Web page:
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The Skull & Crossbones symbol, as popular as it is, is also one of the most cryptic of all symbols when it comes to its history. The symbols most commonly associated with the Jolly Roger, a flag emblazoned with a skull & crossbones that pirates would use to identify their ships.
The symbol's origin, however, is an unsolved mystery that leads historians back 2,000 years.
The symbolism of the skull and crossbones has its traces in the ancient era. It was first seen on on the tomb of Tutankhamun in Ancient Egypt, with the cross-diagonal layout of judgement and pity formed the basis of an evolving.
It is widely believed that the skull and crossbones was first used by the Knights Templar in the Middle Ages. The Templars or Knights Templar, occasionally documented as the Order of the Temple, The Poor Fellow-Soldiers of Christ and the Temple of Solomon was the largest charity for nearly 2 centuries, especially after it was officially endorsed by the Catholic Church in 1129. Its pacifist members became known for many good deeds, and also for the supposed introduction of the Skull & Crossbones.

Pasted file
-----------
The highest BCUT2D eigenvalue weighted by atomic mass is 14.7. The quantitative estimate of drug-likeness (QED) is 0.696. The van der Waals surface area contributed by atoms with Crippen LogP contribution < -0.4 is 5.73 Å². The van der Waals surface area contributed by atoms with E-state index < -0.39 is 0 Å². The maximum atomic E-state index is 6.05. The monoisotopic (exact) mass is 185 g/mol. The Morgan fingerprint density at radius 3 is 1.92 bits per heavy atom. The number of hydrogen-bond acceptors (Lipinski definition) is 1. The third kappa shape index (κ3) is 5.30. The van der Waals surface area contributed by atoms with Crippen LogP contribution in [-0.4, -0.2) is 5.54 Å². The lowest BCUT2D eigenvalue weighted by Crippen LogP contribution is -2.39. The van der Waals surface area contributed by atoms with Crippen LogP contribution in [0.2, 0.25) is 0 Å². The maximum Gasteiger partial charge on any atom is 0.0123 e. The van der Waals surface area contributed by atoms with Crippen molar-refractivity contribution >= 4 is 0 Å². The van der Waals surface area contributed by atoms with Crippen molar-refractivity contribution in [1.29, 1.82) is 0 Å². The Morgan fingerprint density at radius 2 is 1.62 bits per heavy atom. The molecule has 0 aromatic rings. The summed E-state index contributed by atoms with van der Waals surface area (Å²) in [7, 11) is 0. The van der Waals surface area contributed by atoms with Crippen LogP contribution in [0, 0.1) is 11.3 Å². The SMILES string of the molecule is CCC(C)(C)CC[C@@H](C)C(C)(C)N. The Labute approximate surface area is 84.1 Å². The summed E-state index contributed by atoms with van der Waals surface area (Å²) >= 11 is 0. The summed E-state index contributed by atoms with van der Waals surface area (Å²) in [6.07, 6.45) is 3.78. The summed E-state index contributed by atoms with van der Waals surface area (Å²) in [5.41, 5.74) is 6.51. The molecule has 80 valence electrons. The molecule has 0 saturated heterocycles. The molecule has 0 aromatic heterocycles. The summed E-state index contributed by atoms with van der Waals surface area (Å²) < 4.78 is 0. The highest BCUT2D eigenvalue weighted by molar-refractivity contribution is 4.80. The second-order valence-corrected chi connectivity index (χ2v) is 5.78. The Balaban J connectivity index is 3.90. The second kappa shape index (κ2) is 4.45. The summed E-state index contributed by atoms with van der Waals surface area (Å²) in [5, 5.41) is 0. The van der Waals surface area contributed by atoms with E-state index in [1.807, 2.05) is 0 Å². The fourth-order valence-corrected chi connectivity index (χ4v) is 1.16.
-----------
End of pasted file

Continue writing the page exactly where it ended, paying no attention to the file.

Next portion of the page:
According to Masonic legend, the skull and crossbones are the bones of Jackes de Molay. In an effort to seize the riches of the Templars, the Church ordered that the society be disbanded. deMolay, the 23rd and last Grand Master of the Knights, was burned alive by the Church. When three Templars came looking for his bones, they found only his skull and femurs. By this time the Templars had become accomplished mariners, and the skull and femurs of the last Grand Master became their nautical symbol – the Jolly Roger.
The skull & crossbones which adorns the pirate flag, more popularly known as the Jolly Roger, also saw its use in naval warfare. The symbol served to identify the unit. Occasionally, the Jolly Roger became a victory flag, flown to celebrate the toughness which wins a victory, and which victors and pirates share.